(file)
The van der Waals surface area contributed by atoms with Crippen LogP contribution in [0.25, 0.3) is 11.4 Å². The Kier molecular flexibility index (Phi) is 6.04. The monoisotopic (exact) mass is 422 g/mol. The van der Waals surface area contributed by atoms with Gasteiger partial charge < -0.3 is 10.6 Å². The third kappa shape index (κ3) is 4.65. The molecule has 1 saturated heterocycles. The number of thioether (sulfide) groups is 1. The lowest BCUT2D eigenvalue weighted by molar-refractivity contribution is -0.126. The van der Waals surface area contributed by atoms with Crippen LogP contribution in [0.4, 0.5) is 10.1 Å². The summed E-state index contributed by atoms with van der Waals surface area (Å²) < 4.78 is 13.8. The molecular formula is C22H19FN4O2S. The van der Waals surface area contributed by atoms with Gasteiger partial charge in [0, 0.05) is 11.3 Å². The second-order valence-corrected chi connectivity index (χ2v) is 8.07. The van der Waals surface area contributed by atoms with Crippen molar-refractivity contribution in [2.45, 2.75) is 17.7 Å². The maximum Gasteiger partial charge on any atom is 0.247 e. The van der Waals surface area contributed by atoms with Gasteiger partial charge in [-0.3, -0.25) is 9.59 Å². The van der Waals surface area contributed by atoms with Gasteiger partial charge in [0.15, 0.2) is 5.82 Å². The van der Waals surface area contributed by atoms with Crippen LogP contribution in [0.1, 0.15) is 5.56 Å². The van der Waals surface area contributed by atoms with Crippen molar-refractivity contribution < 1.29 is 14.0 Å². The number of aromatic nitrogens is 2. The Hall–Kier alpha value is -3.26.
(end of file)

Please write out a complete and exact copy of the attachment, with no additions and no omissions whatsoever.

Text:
The van der Waals surface area contributed by atoms with Crippen LogP contribution in [0.25, 0.3) is 11.4 Å². The Kier molecular flexibility index (Phi) is 6.04. The monoisotopic (exact) mass is 422 g/mol. The van der Waals surface area contributed by atoms with Gasteiger partial charge < -0.3 is 10.6 Å². The third kappa shape index (κ3) is 4.65. The molecule has 1 saturated heterocycles. The number of thioether (sulfide) groups is 1. The lowest BCUT2D eigenvalue weighted by molar-refractivity contribution is -0.126. The van der Waals surface area contributed by atoms with Crippen LogP contribution in [0.4, 0.5) is 10.1 Å². The summed E-state index contributed by atoms with van der Waals surface area (Å²) < 4.78 is 13.8. The molecular formula is C22H19FN4O2S. The van der Waals surface area contributed by atoms with Gasteiger partial charge in [0, 0.05) is 11.3 Å². The second-order valence-corrected chi connectivity index (χ2v) is 8.07. The van der Waals surface area contributed by atoms with Crippen molar-refractivity contribution in [2.45, 2.75) is 17.7 Å². The maximum Gasteiger partial charge on any atom is 0.247 e. The van der Waals surface area contributed by atoms with Gasteiger partial charge in [-0.3, -0.25) is 9.59 Å². The van der Waals surface area contributed by atoms with Gasteiger partial charge in [0.15, 0.2) is 5.82 Å². The van der Waals surface area contributed by atoms with Crippen LogP contribution in [0.1, 0.15) is 5.56 Å². The van der Waals surface area contributed by atoms with Crippen molar-refractivity contribution < 1.29 is 14.0 Å². The number of aromatic nitrogens is 2. The Hall–Kier alpha value is -3.26.